But is that always the case? Am I applying a section of scripture to a situation to which it has no relationship? Am I using a passage of scripture to make myself feel better about the actions that I'm going to take, to justify it to myself and others? Am I manipulating the Lord's words to promote my own agenda in the name of the Lord?
I wonder this regarding many things. Passages like "The Lord will fulfill His promises" in relationship to my relationship status. Did He promise that I would be happily married by 32? Um, no - and since that's just 6 weeks away, it's highly unlikely that it will happen. The Groundhog's Shadow this week didn't predict "Katie's husband arrives in 6 weeks" (at least that wasn't the story as I read it). Or "I know the plans I have for you, for your good, not your harm" in relationship to getting a promotion and raise at work. Could God be talking about prospering here on earth? Yes, of course he could. Is He? Maybe.
Ultimately the promise is eternal life if we follow Him. That's all we are guaranteed. Well, that's actually not true. We're also guaranteed suffering. We live in a broken world and are guaranteed to suffer either physically, emotionally, mentally, or all three., anytime, anywhere If we embrace that and use it for the glory of God, then we have a chance at eternal life with Him.
This all comes to me this evening because I received an email from someone who could only be called an acquaintance outlining all of the ways I am a detriment to the young adult program at my parish and all the parishes in Charlotte. How this person used to be like me but now has seen the light so is now a humble person, always joyful, and a light for all people. Okay, maybe that last phrase was a little much. The entire letter almost 1200 words and began with a paragraph justifying its sending with a quote from scripture. This morning in prayer, they were reading 2 Thessalonians 3, verse 11 and it compelled them. What does that verse say? Basically anyone not minding their own business is to be ignored so as to be put to shame and admonished as a brother. Basically given fraternal correction.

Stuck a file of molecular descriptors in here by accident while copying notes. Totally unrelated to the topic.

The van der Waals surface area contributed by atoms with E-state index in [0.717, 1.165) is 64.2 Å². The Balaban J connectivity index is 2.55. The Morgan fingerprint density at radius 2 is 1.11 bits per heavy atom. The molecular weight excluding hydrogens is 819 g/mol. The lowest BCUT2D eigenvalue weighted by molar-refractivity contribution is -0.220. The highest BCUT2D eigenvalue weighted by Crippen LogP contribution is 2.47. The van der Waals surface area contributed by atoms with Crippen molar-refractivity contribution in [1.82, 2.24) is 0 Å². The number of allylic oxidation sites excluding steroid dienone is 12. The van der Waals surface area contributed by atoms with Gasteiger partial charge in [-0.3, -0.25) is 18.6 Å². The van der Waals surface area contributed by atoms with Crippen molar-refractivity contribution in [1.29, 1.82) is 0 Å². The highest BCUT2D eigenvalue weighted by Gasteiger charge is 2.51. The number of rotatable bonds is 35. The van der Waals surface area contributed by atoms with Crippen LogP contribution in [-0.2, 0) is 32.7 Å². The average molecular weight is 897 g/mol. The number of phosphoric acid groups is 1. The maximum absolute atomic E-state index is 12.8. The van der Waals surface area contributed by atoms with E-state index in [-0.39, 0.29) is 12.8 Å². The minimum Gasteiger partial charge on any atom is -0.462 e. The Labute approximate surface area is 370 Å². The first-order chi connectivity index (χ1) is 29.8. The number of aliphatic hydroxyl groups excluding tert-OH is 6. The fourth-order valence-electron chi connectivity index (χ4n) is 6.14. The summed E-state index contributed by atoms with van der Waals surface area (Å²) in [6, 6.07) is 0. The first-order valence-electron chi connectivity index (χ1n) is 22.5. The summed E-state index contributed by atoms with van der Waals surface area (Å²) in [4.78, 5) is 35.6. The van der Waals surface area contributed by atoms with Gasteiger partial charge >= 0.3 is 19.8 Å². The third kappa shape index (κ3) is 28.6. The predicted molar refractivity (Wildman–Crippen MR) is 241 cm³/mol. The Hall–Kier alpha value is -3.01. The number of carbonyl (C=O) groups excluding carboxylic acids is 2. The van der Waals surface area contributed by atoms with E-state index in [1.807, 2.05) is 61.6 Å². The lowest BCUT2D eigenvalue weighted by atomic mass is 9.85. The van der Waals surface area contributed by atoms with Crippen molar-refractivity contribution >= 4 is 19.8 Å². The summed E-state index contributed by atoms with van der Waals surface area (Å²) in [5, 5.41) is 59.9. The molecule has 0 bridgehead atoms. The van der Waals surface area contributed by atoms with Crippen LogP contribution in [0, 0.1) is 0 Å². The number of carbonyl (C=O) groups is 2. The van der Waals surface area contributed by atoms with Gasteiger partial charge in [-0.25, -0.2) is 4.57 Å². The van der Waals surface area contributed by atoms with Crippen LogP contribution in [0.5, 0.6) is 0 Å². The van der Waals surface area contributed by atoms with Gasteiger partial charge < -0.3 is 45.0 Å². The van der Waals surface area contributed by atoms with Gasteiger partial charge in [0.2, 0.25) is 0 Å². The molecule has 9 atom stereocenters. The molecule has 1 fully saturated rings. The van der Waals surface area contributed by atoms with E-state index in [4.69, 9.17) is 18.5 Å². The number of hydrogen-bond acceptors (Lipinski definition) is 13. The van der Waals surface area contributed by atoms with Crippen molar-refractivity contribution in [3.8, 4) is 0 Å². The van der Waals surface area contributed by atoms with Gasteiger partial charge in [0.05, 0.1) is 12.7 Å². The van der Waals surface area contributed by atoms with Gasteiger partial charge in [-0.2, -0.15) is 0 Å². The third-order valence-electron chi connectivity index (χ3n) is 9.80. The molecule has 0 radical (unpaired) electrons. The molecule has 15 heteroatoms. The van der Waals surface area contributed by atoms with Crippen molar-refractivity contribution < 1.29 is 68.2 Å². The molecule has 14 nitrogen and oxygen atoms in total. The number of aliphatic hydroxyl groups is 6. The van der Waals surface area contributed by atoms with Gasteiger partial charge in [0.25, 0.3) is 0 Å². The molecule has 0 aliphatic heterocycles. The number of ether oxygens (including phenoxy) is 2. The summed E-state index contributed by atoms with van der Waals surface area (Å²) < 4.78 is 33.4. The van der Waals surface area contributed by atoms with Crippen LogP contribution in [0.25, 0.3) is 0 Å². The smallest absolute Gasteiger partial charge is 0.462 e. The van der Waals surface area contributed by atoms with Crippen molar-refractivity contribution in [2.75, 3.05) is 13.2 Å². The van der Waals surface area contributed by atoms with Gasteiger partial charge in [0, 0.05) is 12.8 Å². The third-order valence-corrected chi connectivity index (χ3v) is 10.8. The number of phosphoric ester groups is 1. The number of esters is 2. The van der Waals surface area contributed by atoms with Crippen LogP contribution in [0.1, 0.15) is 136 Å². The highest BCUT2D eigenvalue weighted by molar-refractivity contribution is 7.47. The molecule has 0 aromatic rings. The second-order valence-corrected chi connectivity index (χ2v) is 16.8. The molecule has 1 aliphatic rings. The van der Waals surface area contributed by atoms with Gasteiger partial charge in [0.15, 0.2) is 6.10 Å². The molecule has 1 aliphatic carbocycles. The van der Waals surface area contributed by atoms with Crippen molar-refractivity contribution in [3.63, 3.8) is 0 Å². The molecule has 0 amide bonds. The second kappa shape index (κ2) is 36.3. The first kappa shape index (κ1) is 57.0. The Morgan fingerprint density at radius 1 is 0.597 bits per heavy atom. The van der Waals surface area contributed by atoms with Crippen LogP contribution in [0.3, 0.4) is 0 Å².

Now I'm going to pretend that I love fraternal correction, who does? I don't welcome it or invite it openly; however, I have received it and I have also given it. I believe there are a few important points to take into consideration when you feel fraternal correction is necessary. First, it should be done charitably so as to prevent the person from feeling condemned but rather invited to an interior conviction to change their ways. They should feel enlightened, encouraged, and loved as they evaluate their wrong actions and make a change for the future. Second, it should not be given in an emotional state or to satisfy the other person's desire to say "I know better than you so listen to me." It should not be about the person giving it at all actually. Done in a neutral manner so that it is a benefit to the entire community and the salvation of the person receiving it. Third, it should not include comparisons to other people. The correction should be based on things that can be observed by more than one person, typically more of a systemic program rather than an isolated event, depending on the event. Fourth, it should be given by someone the person trusts and has a relationship with otherwise, it will be seen as a vendetta against the person. Fraternal Correction is not about condemnation or self-seeking, it is about helping your brother or sister grow in their relationship with the Lord and hopefully help them see their own blindness so as to establish a life-long change in them.